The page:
Current Issue
This Month's Print Issue

Follow Fast Company

We’ll come to you.

Mark Zuckerberg Gives Awkward, Sweaty Interview at D8: Touches on Privacy and Scandal

Mark Zuckerberg

Unlike his D8 predecessor Steve Jobs, who spoke eloquently, frankly, and insightfully during his interview, Facebook's Mark Zuckerberg seemed to have trouble answering questions concisely, and his on-stage sweating has made for a few pun headlines ("Great Perspirations," remarked Forbes). Zuckerberg is embroiled in a scandal, yes, but so is Jobs—the problem is that while Jobs spoke of the stolen iPhone drama with force and conviction, Zuckerberg seemed to stumble his way through questions about privacy.

All Things D's liveblog captures the rambling, buzzwordy nature of the interview pretty well. In response to the question "Why are you making me take steps to protect my information," he responded with a long soliloquy on "serendipitous connections." When asked why certain public features force users to opt-out, rather than choosing to opt-in, he responded that Facebook tries to find a balance, that making everything opt-in would "create more friction."

Repeatedly, it seems, Zuckerberg either ignored or talked his way around a question. When asked what instant personalization really means, he "fumbles" (in the words of All Things D) and speaks abstractly about "the people-centric Web." Several references are made to his excessive sweating—I don't want to draw any particular conclusions, but his perspiration was even mentioned on stage when moderator Walt Mossberg asked if he'd like to remove his sweatshirt. All Things D says he's "literally dissolving in a lake of his own sweat."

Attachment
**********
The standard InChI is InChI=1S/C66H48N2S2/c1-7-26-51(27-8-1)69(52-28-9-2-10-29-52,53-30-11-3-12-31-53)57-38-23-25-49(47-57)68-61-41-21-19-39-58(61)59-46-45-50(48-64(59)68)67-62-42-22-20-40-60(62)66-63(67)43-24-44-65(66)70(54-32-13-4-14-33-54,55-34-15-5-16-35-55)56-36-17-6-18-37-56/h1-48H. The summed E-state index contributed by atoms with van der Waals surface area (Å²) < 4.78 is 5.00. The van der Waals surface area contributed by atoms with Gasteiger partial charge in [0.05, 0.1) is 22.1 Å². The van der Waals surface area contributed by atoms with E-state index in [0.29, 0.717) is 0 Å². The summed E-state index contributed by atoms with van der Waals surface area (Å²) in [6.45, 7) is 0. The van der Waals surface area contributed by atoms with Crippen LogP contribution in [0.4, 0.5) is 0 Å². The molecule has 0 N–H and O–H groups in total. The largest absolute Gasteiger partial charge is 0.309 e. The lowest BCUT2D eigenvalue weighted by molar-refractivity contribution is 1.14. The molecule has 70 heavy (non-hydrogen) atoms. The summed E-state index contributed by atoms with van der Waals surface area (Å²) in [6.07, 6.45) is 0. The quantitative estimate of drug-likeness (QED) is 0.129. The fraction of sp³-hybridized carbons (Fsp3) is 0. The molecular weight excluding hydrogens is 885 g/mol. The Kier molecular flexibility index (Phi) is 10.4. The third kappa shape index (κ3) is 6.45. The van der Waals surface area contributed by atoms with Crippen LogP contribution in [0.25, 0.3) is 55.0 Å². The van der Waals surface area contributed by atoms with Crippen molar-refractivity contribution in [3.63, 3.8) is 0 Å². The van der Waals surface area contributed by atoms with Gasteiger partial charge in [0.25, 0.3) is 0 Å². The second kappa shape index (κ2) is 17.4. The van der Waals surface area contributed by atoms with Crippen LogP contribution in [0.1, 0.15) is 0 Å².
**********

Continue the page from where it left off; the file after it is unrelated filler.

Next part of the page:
But he did deliver an answer, or at least a response, to those college-era instant messages that have cropped up in relation to his early years as a hacker:

When I was in college I did a lot of stupid things and I don’t want to make an excuse for that. Some of the things that people accuse me of are true, some of them aren’t. There are pranks, IMs. I started building this when I was around 19 years old, and along the way, a lot of stuff changed. We went from building a service in a dorm room to running a service that 500 million people use.

I'd love to hear what you all think about that point. There are different perspectives on his teenage shenanigans. Some think that those IMs represent a disregard for privacy that can be traced to the present day. Others remember that we all said and did things at that age that we regret, that we wouldn't do today, and that don't necessarily reflect the beliefs or inclinations of our adult selves.

But it's clear that Zuckerberg is a novice interviewee, possibly shaken by the recent scandal his company's undergone. I'm not sure why he didn't just plan out his answers beforehand—none of them are curveballs, and he could have had somebody write him out some nice, clean answers. At least next time he'll know to wear a short-sleeve shirt.

Dan Nosowitz, the author of this post, can be followed on Twitter, corresponded with via email, and stalked in San Francisco (no link for that one—you'll have to do the legwork yourself).